The Seymour Flood Levee will no longer go ahead.

By Jackson Russell

OPPONENTS of the planned Seymour Flood Levee rejoiced after Mitchell Shire councillors unanimously voted against continuing the project at last Monday night’s council meeting.

Councillors voted to cease pursuing future planning, development and delivery of the levee and explore opportunities to reallocate already secured funding to alternative projects in the area.

The levee, expected to cost $20 million, had already attracted state and federal government funding totalling $6 million.

Council officers will now prepare a report outlining the implications the decision will have on the Seymour Structure Plan, which currently references the flood levee project. The structure plan will be amended, and a report tabled at a future meeting.

The project received an overwhelming lack of support from the community, with 84 per cent of respondents to a community survey against the levee.

The Seymour Flood Mitigation Group was one of numerous groups of Seymour residents opposed to the project proceeding.

Members of the group gathered to watch the live streamed meeting in Chittick Park on Monday night and celebrated the result.

The meeting was closed to the public due to COVID-19 restrictions.

Secretary Vicki Chapman said the group was overwhelmed by the support.

“It’s fantastic. [Council has] listened to the people,” she said.

“We’ve been fighting this for three years and we were just overwhelmed by the community stepping up.

“When they put it in the Seymour Structure Plan, they put it in with a tiny little picture and a lot of people didn’t realise there was even a levee proposed so we blew it up and when we showed people, they were in shock.”

Ms Chapman said the group’s main argument was there was no need for a levee on the Goulburn River.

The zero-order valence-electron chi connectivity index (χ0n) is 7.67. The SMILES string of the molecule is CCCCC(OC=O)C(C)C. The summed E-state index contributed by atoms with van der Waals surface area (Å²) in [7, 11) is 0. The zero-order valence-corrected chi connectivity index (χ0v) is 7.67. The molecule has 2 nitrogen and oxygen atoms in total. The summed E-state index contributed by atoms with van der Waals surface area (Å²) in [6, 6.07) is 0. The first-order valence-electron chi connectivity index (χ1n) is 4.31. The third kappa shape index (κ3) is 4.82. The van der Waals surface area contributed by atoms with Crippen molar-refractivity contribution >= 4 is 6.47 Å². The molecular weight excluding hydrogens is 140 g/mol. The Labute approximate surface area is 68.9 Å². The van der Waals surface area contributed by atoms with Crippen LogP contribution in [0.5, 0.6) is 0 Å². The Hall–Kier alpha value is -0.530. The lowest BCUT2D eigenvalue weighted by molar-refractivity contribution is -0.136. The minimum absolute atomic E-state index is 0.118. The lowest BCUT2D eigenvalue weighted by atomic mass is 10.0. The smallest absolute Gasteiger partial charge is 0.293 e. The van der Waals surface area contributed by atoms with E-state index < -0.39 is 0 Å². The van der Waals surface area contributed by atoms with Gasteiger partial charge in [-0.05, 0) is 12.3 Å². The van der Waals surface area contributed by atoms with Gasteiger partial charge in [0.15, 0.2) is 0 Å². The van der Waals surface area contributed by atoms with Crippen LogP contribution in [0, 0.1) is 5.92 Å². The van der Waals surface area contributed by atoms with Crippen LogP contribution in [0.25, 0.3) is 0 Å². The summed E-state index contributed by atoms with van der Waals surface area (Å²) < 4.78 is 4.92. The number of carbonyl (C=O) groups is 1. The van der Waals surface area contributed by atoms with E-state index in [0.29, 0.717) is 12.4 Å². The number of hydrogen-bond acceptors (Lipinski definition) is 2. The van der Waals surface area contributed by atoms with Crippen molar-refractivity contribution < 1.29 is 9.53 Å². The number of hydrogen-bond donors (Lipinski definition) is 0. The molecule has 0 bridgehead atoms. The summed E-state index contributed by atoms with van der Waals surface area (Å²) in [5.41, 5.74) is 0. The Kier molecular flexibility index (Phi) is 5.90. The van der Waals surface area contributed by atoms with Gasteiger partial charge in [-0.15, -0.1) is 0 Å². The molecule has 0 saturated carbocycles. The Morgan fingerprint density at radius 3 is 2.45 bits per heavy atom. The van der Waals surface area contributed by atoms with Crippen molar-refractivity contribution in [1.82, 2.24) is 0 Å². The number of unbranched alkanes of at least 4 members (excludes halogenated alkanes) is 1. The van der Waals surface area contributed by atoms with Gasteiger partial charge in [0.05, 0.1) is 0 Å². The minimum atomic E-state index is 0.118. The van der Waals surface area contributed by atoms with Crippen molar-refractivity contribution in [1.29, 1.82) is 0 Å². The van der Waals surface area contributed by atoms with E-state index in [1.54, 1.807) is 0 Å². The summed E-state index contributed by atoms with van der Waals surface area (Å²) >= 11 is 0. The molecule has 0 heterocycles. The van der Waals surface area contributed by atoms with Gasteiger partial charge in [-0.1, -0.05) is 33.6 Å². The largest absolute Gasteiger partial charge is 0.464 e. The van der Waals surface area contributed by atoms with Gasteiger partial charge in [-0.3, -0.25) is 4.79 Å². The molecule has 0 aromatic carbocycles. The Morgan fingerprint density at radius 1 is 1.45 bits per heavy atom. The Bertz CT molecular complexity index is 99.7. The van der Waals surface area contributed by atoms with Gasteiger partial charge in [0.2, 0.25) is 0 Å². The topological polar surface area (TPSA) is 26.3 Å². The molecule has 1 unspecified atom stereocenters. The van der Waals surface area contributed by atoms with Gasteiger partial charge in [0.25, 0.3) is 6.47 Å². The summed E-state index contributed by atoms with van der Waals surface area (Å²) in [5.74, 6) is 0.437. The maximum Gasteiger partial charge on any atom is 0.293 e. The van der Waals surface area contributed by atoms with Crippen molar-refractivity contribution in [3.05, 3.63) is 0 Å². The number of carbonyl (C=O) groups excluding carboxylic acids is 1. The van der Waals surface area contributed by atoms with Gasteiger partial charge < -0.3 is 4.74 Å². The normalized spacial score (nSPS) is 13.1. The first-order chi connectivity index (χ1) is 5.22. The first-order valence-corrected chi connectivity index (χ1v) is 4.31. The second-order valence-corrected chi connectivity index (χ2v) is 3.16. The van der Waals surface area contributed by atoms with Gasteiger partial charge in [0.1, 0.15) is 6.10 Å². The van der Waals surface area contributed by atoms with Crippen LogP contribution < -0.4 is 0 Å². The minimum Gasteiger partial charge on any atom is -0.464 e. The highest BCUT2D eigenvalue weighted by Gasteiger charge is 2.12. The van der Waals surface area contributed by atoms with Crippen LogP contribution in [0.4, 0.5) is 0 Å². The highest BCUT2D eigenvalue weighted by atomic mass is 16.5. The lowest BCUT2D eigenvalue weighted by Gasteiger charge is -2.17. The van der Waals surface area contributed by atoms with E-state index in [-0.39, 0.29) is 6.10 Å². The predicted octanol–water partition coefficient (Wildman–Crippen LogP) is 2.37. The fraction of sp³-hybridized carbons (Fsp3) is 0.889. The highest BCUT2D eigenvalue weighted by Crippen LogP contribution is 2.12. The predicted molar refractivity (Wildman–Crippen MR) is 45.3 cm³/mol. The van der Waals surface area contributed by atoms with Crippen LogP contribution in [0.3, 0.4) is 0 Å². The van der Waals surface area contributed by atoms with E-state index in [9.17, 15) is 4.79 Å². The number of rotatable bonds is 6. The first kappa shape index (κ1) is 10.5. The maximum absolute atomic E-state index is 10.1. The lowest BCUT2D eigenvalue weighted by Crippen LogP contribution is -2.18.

She said the next step for the group was to help flood overlays be removed from land near the river.

“Take away Sunday Creek and Whiteheads Creek, the Goulburn doesn’t flood the town,” she said.

“If they can get the overlays off, it would open up the town for development.”
North ward councillor and Seymour resident Rhonda Sanderson agreed, saying a levee was not needed to open up development of the town.

“People promoting the levee argued the levee is needed for the economic development of the town. Specifically, they were seeking the removal of flood overlays and the rezoning of flood-prone land for development,” she said.

“However, it’s obvious to anyone actually living here, that development has progressed despite the flood overlays and substantial development has occurred in the levee area since our last flood in 1974.”

South ward councillor Rob Eldridge said any economic benefits were outweighed by disadvantages and there were no social benefits to be seen.

“One of the things we do in terms of our planning is say we need to open up the river and this has the exact opposite effect,” he said.

“I love Seymour and spend a lot of time on the river and we need to leverage access to it, not stop access.”